The illegitimate child of field marshal José Basileu Neves Gonzaga and Rosa Maria de Lima, she began her musical studies with Maestro Lobo. Actively flirtatious, she soon had her destiny concerted by her parents in an arranged matrimony. On November 5, 1863, she married Jacinto Ribeiro do Amaral, the son of a commander and a member of a rich and distinguished family. Her paternal dowry was a piano and it became her main activity after the marriage. But her husband hated the musical bend of Gonzaga's and bought a merchant ship freighted by the imperial government to be used in the Paraguay war (1864 to 1870). Obliging his wife to accompany him on his trips aboard that ship and to cut the bonds with the piano, do Amaral became very angry when Gonzaga found a violão (Brazilian acoustic guitar) and asked her to chose between him and music. She opted for the latter and was declared dead by her family, impeding her from seeing her children (two at the time, and soon followed by a third), except the first-born João Gualberto who was already with her. Expelled from her family, Gonzaga immediately became a dear figure in the musical and Bohemian circles. One of her close friends of those early times was one who soon would be famous, flutist/composer Joaquim Antônio da Silva Callado Jr. Two years after Callado's first composition, he released the polka "Querida por Todos" ("Loved by Everybody"), dedicated to Gonzaga. It was soon followed by "Por Todos Querida" and "Pedida por Todos," all dedicated to her.
She then became the concubine of engineer João Batista de Carvalho Júnior and moved with him to Minas Gerais to escape from the prejudiced society of those times. In 1875, they return to Rio and in the following year, their daughter, Alice Maria, was born; this would be the same year in which Gonzaga abandoned the lover. Without family or money, Gonzaga went to live in the working-class suburb of São Cristóvão and had only her musical gift for making a living, which saved her from prostitution. Her friend Callado helped her find her first piano pupils. In 1877, her first composition, the polka "Atraente," was headlined at the Jornal do Commercio newspaper. The song was released and had 15 editions in the very year of its publishing. As a member of Callado's group (together with her son, João Gualberto, on clarinet), Gonzaga made enough money to live in dignity, even if poorly. At that time, she had released several compositions in various genres like valse, polka and tango. Her fame of free woman, combined with her musical prominence, bewitched the popular imagination and covered her music with an aura of sensuality and passion, all the while she was discriminated against by society. In 1878, her polka "Sultana" sold 2,000 copies of its first edition, while the average composer used to sell only 100. Soon, other editions were published. In 1879, she published through Casa Artur Napoleão the polka "Camila." In the next year, her friend and inspirer Callado died and she began to take piano lessons with Artur Napoleão, a pianist, composer, and publisher. The Callado influence as one of the fundamental values of the nascent choro style (later genre) oriented her search for Brazilian expression in times of heavy French and Italian predominance. In 1887, the first operetta with distinctive Brazilian identity, O Rio de Janeiro em 1877, opened in Rio. Gonzaga saw in that nascent genre a professional opportunity and in 1880 wrote a libretto in one act and two sketches and began to put music to it. The title was Festa de São João and it remained unpublished for four years. In 1883, she made a new attempt: she wrote the music for Artur Azevedo's Viagem ao Parnaso, but the impresario suspended the play (for not trusting in a woman as a composer).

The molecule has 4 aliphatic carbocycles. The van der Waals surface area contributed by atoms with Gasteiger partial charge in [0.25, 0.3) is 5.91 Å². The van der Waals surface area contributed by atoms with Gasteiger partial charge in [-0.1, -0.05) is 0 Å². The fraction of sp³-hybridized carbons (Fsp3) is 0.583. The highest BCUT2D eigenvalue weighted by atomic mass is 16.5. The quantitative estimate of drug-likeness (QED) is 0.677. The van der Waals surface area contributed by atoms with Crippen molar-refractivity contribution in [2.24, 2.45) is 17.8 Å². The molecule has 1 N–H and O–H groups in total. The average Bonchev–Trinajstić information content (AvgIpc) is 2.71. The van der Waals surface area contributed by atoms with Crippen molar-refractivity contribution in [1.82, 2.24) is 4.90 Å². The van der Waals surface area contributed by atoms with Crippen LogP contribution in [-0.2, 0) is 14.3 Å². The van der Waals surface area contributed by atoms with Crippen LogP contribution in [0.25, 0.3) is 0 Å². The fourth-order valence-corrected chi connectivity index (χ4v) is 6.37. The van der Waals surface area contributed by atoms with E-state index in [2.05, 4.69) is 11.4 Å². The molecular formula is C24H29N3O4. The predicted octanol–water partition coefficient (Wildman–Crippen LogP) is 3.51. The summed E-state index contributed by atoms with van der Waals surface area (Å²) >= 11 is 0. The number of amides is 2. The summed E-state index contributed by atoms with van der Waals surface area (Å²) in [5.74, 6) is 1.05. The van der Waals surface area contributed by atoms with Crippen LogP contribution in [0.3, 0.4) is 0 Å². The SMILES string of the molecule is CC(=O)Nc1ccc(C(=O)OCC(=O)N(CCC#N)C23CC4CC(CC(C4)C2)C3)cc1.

Around 1884, Gonzaga began to work in the libretto of the novice Palhares Ribeiro, A Corte na Roça. On January 17, 1885, the piece opened under enthusiastic applause. The last dance was the hated Maxixe (because of its sensuous rhythm and dance, the elite despised it). The play launched Gonzaga in the capacity of conductor, the first Brazilian woman at that, and a very successful one. Headlines acknowledged her as the "Offenbach in skirts." In the same year, Gonzaga opened A Filha do Guedes with her conduction and music, for the libretto of the successful writer Augusto de Castro. The applause to her songs yielded an homage where she played the piano in public for the first time. In that homage, a band played her songs and journalists congratulated her. At that point, she began to enjoy extreme popularity and economic stability. In December, she embraced a new work, A Mulher-Homem, where she shared the scoring with Henrique Alves de Mesquita, Carlos Cavalier, Miguel Cardoso, and Henrique Magalhães. The operetta opened in January 1886. On April 15, she contributed to the comedy O Destino and accepted the play Zé Caipora. The play, opening on January 29, 1887, had great success. In 1888, she engaged herself in an active abolitionist campaign. She sold her sheet music door to door, raising funds and freed a slave musician, Zé Flauta. She also contributed money to the abolitionist societies and did everything for the cause, from sweeping theaters to addressing her audiences. Soon, she also became a great supporter of the cause of the Republic. But she continued her active schedule with the opening of the operetta Abolindemrepcochindegó in January 1889. In the same month, A Mulher-Homem was replayed. In August of that year, Gonzaga promoted a concert in benefit of the great Brazilian composer and conductor Carlos Gomes, who wanted to enact his opera O Escravo for the commemoration of the independence, but had no endowment from D. Pedro II. The concert, which was dominated by pieces by Gonzaga, put side by side her orchestral works and smaller forms where proscribed instruments like the violão and the cavaquinho invaded for the first time the solemn Teatro São Pedro de Alcântara. At that concert, Gonzaga received a photo with dedication from by Gomes, which she put over her piano and keept it there until her death. In 1897, she wrote the tango "Gaúcho" for the play Zizinha Maxixe by Machado Careca, with success. The latter wrote lyrics for it in 1901, renaming the tune for "Corta-jaca." Included in the revue Cá e Lá, which was presented in Portugal and in the Brazilian presidential palace (the Palácio do Catete), the song is still popular today. In 1899, she wrote the first marcha carnavalesca of all time, "Ô Abre Alas." In the period from 1902 to 1910, she promoted her compositions in several European tours through Germany, Belgium, Spain, Portugal, Italy, France, England, and Scotland. She also wrote music for several Portuguese plays in that period. The operetta Forrobodó opened in 1912 with her music and had 1,500 performances. On September 27, 1917, she was one of the founders of the artistic rights collecting society (SBAT). Her last work was the music for the play Maria (Viriato Correia). In 1984, Edinha Diniz released the biography Chiquinha Gonzaga, uma História de Vida (Rosa dos Tempos, Rio). During commemorations of the 150 years of her birth, the book Sofri e Chorei...Tive Muito Amor (by Dalva Lazarone, Nova Fronteira) was released, as were two CDs: Chiquinha com Jazz, with eight unpublished songs (by arranger/pianist Antônio Adolfo), and Chiquinha Gonzaga, 150 Anos (by pianist Rosária Gatti, Eldorado). ~ Alvaro Neder, Rovi